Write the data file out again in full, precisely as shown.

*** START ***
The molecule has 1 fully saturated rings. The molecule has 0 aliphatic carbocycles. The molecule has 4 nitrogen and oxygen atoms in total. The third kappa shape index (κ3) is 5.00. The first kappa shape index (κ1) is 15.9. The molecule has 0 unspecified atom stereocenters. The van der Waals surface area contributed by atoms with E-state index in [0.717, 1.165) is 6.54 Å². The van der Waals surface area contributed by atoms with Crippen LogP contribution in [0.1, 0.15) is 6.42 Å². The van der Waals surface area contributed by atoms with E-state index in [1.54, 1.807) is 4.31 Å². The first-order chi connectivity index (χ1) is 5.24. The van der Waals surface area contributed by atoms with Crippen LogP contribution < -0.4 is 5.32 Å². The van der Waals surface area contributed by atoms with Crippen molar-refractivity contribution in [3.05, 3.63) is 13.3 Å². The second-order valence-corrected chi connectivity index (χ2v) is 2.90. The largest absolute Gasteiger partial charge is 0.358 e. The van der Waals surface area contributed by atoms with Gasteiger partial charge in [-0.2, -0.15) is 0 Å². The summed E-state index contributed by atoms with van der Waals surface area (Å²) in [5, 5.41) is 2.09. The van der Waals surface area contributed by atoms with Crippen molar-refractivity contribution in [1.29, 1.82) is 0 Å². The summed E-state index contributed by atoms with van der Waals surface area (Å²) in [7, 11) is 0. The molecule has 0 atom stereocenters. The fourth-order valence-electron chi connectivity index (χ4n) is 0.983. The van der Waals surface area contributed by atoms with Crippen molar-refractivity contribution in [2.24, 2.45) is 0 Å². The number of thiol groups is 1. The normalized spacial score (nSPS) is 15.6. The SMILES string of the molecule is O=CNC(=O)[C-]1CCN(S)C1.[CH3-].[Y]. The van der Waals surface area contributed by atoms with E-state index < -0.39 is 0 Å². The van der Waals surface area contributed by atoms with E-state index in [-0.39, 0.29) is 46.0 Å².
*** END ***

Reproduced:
The molecule has 1 fully saturated rings. The molecule has 0 aliphatic carbocycles. The molecule has 4 nitrogen and oxygen atoms in total. The third kappa shape index (κ3) is 5.00. The first kappa shape index (κ1) is 15.9. The molecule has 0 unspecified atom stereocenters. The van der Waals surface area contributed by atoms with E-state index in [0.717, 1.165) is 6.54 Å². The van der Waals surface area contributed by atoms with Crippen LogP contribution in [0.1, 0.15) is 6.42 Å². The van der Waals surface area contributed by atoms with E-state index in [1.54, 1.807) is 4.31 Å². The first-order chi connectivity index (χ1) is 5.24. The van der Waals surface area contributed by atoms with Crippen LogP contribution < -0.4 is 5.32 Å². The van der Waals surface area contributed by atoms with Crippen molar-refractivity contribution in [3.05, 3.63) is 13.3 Å². The second-order valence-corrected chi connectivity index (χ2v) is 2.90. The largest absolute Gasteiger partial charge is 0.358 e. The van der Waals surface area contributed by atoms with Gasteiger partial charge in [-0.2, -0.15) is 0 Å². The summed E-state index contributed by atoms with van der Waals surface area (Å²) in [5, 5.41) is 2.09. The van der Waals surface area contributed by atoms with Crippen molar-refractivity contribution in [1.29, 1.82) is 0 Å². The summed E-state index contributed by atoms with van der Waals surface area (Å²) in [7, 11) is 0. The molecule has 0 atom stereocenters. The fourth-order valence-electron chi connectivity index (χ4n) is 0.983. The van der Waals surface area contributed by atoms with Crippen molar-refractivity contribution in [2.24, 2.45) is 0 Å². The number of thiol groups is 1. The normalized spacial score (nSPS) is 15.6. The SMILES string of the molecule is O=CNC(=O)[C-]1CCN(S)C1.[CH3-].[Y]. The van der Waals surface area contributed by atoms with E-state index < -0.39 is 0 Å². The van der Waals surface area contributed by atoms with E-state index in [-0.39, 0.29) is 46.0 Å².